Tallink Cruiseferries: Connecting The Baltic Region
Though air travel is booming across Europe as it is in the rest of the world, some parts of the Old World offer the chance to travel by other means of transport. In northern Europe especially, where the seafaring culture lives on to this day, travel across the water is a popular way to go from Point A to Point B. Tallink is one of the largest ferry companies in the Baltic Sea region, connecting the region’s major cities on schedules convenient for both business and leisure travellers. As a recent overnight trip from Stockholm to Tallinn on board the company’s Victoria I revealed, the Tallink experience is quite different from the Manly ferry.
To begin with, the Victoria I is a full-size, oceangoing ship with 700 cabins. Royal Suite 8104 at the very front of the ship faces forward and therefore offers the same views as the bridge. For cruise passengers accustomed to seeing the world pass by sideways, it is a nice change to be facing forward. The suite is spacious by ship standards, with separate living room, bedroom, and even a small foyer of sorts. The suites at the front of the ship are located in a section of the deck separated from the other cabins by doors, so the only people in this area are people staying in the suites.
On board, there are several restaurants, a casino, nightclub, spa, and of course, duty-free shopping. In a part of the world where high taxes are levied on certain items such as alcohol, the prices are remarkably low; from the sighting of many shoppers filling their carts with a variety of goods, it seems Tallink passengers are very pleased with their purchases. The enjoyment of travel by Tallink ferry, though, begins even before the ship sets sail. The convenient location of the Tallink terminal on the edge of central Stockholm, the absence of stressful airport security, and the ability to show up only an hour before departure makes the pre-sailing experience very easy. As all over Scandinavia, internet and apps make arrangements very easy to put in place, with ticketing, meal vouchers, drink vouchers, and other services on board able to be pre-booked at the time of reservation (or anytime thereafter). Dining options on the ship include a fast-food eatery, a pub, a grillhouse, and a deluxe gourmet restaurant with an impressively indulgent menu, so there is a place for every mood.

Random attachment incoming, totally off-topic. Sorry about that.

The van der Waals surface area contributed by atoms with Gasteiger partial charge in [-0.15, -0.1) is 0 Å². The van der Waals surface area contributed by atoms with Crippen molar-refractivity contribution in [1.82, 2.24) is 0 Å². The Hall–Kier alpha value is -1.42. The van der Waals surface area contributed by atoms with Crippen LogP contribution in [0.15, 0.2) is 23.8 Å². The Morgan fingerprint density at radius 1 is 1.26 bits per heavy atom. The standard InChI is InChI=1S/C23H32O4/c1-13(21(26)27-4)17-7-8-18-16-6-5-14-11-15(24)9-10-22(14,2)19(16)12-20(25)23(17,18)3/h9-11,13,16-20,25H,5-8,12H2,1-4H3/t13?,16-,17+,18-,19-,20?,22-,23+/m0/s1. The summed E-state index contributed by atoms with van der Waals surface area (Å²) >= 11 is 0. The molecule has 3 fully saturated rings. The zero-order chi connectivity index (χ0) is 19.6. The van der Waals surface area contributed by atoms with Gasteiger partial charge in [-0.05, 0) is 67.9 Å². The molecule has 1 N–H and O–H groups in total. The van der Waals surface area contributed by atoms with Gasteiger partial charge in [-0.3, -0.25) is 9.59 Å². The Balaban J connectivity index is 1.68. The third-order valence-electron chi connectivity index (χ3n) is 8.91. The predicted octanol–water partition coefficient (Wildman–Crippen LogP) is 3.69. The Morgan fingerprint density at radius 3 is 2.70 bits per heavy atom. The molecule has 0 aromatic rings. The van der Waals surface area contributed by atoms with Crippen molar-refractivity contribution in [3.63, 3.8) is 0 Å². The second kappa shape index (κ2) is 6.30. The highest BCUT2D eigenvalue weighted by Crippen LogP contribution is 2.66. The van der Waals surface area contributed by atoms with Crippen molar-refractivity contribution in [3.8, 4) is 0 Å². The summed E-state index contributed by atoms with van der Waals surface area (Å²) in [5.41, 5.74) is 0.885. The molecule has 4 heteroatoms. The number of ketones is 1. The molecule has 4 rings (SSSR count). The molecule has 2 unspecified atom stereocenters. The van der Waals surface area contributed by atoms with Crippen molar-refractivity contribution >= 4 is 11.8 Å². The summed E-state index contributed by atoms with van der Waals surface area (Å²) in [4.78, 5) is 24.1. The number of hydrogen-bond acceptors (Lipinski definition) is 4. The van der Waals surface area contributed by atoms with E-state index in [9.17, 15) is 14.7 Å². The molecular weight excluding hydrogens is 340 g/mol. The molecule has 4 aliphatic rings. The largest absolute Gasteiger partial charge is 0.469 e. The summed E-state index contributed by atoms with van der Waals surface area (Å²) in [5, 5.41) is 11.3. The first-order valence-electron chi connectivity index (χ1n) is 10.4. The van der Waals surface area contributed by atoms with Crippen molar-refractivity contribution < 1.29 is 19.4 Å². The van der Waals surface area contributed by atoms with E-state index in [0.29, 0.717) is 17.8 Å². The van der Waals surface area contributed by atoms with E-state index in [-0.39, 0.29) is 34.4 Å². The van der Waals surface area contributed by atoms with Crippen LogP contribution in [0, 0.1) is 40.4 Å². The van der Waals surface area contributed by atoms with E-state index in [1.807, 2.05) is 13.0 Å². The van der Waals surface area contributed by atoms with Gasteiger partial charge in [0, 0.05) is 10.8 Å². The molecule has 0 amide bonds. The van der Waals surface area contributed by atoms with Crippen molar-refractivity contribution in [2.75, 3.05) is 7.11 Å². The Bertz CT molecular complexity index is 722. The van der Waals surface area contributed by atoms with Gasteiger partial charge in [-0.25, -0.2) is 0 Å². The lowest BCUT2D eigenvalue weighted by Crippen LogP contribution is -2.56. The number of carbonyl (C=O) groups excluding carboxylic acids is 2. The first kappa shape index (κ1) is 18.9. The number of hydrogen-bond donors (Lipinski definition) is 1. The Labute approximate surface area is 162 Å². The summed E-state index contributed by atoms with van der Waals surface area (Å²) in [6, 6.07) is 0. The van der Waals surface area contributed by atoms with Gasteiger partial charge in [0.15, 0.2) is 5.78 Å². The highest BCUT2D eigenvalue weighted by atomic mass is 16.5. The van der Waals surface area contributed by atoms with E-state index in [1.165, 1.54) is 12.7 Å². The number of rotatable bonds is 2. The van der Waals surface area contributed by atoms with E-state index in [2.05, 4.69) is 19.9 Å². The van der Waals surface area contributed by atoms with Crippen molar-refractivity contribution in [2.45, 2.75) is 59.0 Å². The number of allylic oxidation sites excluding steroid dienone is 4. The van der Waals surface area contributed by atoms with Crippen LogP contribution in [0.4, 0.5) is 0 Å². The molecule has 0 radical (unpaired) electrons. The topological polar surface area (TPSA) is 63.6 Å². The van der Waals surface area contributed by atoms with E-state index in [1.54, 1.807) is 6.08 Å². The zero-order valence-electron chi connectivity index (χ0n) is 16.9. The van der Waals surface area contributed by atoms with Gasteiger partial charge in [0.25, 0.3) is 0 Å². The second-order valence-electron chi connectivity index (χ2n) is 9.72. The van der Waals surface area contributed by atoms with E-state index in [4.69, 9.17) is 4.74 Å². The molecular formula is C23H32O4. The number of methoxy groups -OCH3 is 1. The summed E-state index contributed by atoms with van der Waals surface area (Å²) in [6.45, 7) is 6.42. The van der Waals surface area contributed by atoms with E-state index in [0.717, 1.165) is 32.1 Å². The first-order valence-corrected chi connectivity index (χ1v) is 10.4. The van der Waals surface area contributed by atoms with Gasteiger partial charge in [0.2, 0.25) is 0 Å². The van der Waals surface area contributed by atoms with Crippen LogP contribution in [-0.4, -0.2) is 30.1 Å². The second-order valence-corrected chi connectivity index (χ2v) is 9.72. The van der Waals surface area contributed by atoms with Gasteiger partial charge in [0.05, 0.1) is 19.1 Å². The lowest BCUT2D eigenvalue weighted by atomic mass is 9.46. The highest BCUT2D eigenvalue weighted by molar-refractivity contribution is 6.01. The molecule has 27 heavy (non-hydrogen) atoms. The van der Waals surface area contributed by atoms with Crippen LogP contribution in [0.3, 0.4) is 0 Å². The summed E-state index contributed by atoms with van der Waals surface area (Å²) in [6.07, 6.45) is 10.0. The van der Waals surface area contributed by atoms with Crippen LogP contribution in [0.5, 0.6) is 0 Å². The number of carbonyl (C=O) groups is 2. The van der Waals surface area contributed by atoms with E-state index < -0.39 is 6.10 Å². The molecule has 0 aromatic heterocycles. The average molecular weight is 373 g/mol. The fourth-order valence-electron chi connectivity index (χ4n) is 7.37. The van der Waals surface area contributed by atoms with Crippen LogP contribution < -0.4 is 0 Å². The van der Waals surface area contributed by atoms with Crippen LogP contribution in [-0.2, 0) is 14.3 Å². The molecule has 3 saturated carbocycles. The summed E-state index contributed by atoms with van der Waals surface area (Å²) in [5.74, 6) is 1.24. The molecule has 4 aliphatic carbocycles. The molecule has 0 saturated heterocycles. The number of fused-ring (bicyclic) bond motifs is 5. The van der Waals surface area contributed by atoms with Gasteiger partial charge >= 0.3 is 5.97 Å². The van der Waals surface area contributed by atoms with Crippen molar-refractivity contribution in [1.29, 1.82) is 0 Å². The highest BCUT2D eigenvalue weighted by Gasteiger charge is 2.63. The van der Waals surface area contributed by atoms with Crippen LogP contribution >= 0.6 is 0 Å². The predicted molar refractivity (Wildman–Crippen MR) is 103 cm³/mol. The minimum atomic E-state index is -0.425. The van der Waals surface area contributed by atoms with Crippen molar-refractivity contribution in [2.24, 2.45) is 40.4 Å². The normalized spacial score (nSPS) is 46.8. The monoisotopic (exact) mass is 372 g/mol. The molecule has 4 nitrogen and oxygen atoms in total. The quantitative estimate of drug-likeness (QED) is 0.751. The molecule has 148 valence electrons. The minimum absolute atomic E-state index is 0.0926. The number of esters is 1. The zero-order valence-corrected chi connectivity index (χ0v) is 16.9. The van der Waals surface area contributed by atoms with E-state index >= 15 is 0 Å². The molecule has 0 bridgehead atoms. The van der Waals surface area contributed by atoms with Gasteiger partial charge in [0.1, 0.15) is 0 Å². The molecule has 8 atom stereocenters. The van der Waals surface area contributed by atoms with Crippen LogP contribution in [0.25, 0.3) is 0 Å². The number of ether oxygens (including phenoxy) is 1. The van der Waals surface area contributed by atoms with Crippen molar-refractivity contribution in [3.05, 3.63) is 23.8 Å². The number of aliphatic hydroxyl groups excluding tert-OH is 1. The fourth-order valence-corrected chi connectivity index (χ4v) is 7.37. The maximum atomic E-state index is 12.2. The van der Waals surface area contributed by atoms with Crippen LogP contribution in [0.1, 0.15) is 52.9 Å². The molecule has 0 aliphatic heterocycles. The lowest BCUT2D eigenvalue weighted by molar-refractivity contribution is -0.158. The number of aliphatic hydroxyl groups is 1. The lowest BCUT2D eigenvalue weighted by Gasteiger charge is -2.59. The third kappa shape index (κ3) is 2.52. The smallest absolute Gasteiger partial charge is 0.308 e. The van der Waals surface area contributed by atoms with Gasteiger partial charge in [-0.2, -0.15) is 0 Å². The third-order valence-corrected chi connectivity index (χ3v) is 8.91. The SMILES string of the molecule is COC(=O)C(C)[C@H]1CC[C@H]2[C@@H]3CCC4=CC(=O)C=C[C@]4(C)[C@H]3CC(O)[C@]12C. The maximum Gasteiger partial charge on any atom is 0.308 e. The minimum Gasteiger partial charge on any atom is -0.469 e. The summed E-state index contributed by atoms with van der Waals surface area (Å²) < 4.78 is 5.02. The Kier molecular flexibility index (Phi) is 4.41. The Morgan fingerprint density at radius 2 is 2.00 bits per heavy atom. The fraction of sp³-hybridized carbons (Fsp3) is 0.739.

Once on board, the beautiful scenery of the Swedish coast provides an agreeable backdrop to the cruise experience. At the front of the ship on a high deck, there is no engine noise at all and sleep is peaceful and restful. The next morning’s arrival in Tallinn is a mirror image of the Stockholm departure, with Tallink‘s terminal being within easy walking distance of Tallinn’s beautiful Old Town, a UNESCO World Heritage Site, and no arrival procedures whatsoever. Because Sweden and Estonia are both part of the Schengen area, there are no formalities on arrival; just walk off the ship and start enjoying the rich history of Tallinn.
Tallink and its subsidiary Silja Line have several routes connecting various cities in the Baltic region. From Stockholm, Tallink also provides a direct ferry to Riga, the capital of Latvia, which like Estonia is celebrating its 100 years of independence in 2018, meaning there are many festivals and special events taking place in both countries over the coming months.
For residents of Australia, the idea of a ship being a means of transport for anything other than an extended cruise is almost exotic. In countries bordering The Baltic Sea, though, transport by ship is a common choice for regional travel thanks to the convenience, comfort, and total absence of stress.